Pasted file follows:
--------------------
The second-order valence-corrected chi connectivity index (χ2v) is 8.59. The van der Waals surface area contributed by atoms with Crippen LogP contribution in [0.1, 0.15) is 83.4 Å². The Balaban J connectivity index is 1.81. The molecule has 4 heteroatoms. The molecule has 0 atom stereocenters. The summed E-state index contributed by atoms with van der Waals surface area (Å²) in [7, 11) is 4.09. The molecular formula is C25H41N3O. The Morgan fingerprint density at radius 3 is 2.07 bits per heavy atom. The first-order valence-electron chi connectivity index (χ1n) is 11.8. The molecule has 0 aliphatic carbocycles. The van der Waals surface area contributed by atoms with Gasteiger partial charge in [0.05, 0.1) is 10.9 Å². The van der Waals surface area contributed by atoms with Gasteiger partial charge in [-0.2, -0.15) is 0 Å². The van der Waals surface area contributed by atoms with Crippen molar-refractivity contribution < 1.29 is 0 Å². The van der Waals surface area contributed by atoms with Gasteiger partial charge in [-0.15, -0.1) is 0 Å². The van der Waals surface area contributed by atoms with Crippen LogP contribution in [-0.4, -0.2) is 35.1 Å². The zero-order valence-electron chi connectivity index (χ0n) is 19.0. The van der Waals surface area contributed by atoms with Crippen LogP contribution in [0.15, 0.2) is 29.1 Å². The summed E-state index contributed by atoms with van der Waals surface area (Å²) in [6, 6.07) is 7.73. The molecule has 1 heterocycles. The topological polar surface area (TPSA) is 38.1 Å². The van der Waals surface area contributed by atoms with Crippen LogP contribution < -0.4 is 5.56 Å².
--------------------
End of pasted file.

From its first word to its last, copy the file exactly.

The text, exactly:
The second-order valence-corrected chi connectivity index (χ2v) is 8.59. The van der Waals surface area contributed by atoms with Crippen LogP contribution in [0.1, 0.15) is 83.4 Å². The Balaban J connectivity index is 1.81. The molecule has 4 heteroatoms. The molecule has 0 atom stereocenters. The summed E-state index contributed by atoms with van der Waals surface area (Å²) in [7, 11) is 4.09. The molecular formula is C25H41N3O. The Morgan fingerprint density at radius 3 is 2.07 bits per heavy atom. The first-order valence-electron chi connectivity index (χ1n) is 11.8. The molecule has 0 aliphatic carbocycles. The van der Waals surface area contributed by atoms with Gasteiger partial charge in [0.05, 0.1) is 10.9 Å². The van der Waals surface area contributed by atoms with Gasteiger partial charge in [-0.2, -0.15) is 0 Å². The van der Waals surface area contributed by atoms with Crippen molar-refractivity contribution < 1.29 is 0 Å². The van der Waals surface area contributed by atoms with Gasteiger partial charge in [-0.15, -0.1) is 0 Å². The van der Waals surface area contributed by atoms with Crippen LogP contribution in [-0.4, -0.2) is 35.1 Å². The zero-order valence-electron chi connectivity index (χ0n) is 19.0. The van der Waals surface area contributed by atoms with Crippen LogP contribution in [0.15, 0.2) is 29.1 Å². The summed E-state index contributed by atoms with van der Waals surface area (Å²) in [6, 6.07) is 7.73. The molecule has 1 heterocycles. The topological polar surface area (TPSA) is 38.1 Å². The van der Waals surface area contributed by atoms with Crippen LogP contribution < -0.4 is 5.56 Å².